So, when we are working with patients - a consultation or even for treatment sessions - what are patients needing from us? How often do we impose our own agendas on patients versus really thinking about their perspective?
"Achieving desirable healthoutcomes is more likely when people are supported to think about their priorities and 'what matters to them'."
I know from my experience, it isn't easy to figure out what is is a patient needs the most. Every evaluation, every treatment session I feel as though I need to not only listen, but also watch non-verbal language to stay on my toes and try to provide that moment's need.
You'll find the abstract below.
What matters most to people inmusculoskeletalphysiotherapy consultations? A qualitative study.
Person-centred approaches tocarerequire clinicians to engage in trying to understand the full range of problems and concerns, treatment and investigation requests, and emotional and social issues that people bring to the consultation. If, however, the main issues of importance are not openly declared and discussed they cannot be addressed. This is likely to result in people receiving thecarethat clinicians think they need, rather thancarebased on individual needs and preferences.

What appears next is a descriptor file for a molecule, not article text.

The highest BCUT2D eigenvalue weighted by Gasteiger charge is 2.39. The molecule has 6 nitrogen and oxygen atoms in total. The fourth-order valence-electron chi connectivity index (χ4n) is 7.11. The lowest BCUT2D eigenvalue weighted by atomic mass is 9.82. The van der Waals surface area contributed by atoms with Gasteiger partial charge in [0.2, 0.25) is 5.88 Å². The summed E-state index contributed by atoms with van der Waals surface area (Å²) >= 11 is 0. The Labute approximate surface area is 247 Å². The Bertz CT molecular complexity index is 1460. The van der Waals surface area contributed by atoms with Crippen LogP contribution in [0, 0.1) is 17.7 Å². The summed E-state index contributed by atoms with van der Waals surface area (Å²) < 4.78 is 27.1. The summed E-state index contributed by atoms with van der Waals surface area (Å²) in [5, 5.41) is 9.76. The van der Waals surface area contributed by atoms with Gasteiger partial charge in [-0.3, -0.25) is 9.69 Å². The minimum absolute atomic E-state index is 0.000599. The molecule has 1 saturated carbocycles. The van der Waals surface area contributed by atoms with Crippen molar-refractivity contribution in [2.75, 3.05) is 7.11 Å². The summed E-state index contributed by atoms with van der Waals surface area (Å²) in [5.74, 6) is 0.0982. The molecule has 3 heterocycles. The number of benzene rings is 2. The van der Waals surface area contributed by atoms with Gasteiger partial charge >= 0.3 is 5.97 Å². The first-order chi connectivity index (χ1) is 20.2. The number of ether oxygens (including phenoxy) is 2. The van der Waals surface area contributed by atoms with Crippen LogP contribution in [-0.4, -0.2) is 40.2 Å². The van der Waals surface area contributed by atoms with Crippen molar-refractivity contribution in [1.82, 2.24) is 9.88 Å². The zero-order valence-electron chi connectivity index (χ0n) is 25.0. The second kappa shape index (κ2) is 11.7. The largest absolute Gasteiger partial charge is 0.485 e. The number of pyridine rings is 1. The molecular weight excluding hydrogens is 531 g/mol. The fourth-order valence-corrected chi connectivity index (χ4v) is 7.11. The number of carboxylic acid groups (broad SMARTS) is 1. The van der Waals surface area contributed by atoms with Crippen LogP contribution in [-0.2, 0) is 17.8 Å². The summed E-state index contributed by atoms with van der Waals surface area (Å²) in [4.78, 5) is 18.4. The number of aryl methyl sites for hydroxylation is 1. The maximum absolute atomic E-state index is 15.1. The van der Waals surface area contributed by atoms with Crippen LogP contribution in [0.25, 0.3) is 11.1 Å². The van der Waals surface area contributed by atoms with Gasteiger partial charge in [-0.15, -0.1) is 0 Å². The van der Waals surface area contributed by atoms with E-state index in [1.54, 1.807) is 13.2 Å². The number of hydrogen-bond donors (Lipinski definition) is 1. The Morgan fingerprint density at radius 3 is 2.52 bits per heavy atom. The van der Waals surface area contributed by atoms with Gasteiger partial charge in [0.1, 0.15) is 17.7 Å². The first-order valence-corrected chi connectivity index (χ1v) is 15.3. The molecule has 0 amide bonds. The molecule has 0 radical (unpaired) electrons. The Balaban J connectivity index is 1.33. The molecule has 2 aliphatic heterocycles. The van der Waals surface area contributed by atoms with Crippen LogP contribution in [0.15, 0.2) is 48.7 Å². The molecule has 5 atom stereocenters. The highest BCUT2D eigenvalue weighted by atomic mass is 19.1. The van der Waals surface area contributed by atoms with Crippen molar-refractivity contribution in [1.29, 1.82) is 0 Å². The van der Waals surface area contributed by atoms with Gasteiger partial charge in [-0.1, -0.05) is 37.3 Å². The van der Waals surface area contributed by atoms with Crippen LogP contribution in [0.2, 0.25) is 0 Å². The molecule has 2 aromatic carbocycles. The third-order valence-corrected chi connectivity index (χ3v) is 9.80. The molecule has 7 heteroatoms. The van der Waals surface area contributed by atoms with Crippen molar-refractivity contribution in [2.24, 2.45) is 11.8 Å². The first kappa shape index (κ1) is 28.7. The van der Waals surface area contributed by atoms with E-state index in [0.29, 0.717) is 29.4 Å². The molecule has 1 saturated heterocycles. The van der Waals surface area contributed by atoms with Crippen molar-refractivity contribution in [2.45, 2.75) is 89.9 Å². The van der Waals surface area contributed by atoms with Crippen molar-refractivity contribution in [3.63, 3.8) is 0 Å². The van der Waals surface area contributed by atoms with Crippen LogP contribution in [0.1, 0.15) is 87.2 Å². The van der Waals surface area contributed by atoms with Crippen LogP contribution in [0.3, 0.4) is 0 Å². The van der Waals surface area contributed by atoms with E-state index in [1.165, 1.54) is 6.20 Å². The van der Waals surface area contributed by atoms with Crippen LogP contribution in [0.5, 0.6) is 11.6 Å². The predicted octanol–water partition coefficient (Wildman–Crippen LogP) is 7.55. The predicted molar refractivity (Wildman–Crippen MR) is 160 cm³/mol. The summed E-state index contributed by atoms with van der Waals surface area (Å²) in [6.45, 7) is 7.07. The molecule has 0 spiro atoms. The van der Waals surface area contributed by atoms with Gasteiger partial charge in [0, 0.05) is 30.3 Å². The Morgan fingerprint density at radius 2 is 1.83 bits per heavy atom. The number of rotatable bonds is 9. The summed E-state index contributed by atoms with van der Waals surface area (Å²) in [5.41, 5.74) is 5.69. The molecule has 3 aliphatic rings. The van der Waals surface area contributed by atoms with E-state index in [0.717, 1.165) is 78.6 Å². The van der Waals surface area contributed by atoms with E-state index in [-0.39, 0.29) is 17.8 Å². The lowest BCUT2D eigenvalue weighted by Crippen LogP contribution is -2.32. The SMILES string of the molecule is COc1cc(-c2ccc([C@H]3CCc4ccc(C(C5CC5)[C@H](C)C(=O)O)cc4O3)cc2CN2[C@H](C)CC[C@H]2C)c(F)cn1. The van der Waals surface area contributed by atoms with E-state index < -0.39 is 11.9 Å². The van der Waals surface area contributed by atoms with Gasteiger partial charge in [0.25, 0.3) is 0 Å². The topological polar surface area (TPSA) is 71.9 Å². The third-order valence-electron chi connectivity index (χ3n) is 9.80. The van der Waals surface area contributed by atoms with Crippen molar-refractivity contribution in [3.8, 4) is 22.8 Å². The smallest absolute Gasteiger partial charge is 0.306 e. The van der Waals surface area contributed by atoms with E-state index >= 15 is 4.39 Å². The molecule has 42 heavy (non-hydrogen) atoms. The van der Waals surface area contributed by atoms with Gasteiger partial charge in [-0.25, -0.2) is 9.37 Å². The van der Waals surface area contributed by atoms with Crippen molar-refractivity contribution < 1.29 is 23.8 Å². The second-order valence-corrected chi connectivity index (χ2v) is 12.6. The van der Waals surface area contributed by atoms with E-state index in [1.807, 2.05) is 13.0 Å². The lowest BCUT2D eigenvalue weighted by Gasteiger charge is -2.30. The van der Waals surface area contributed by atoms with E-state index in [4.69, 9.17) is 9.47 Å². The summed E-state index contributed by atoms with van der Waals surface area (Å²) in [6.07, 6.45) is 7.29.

To understand people's abilities to express the issues of importance to them within a consultation and clinicians' abilities to acknowledge and address those issues.
A qualitative study using an interpretive phenomenological approach.
Fifteen people and their physiotherapists were interviewed and their consultations recorded. The resulting data sets were analysed to identify and report themes within the data.
The findings revealed that people present with what are often simple issues, but which are sometimes expressed in an unstructured way in clinical encounters and are often difficult for clinicians to establish. Three linked themes emerged: (1) clear versus unstructured agendas; (2) people need information and understanding; and (3) developing a sense of collaboration.
The issues of importance that people bring to a consultation are varied and often vague. This research highlights the importance of communication to elicit, identify and address the issues of importance to people in clinical encounters to ensure a positive experience and outcome for both the individual person and clinician.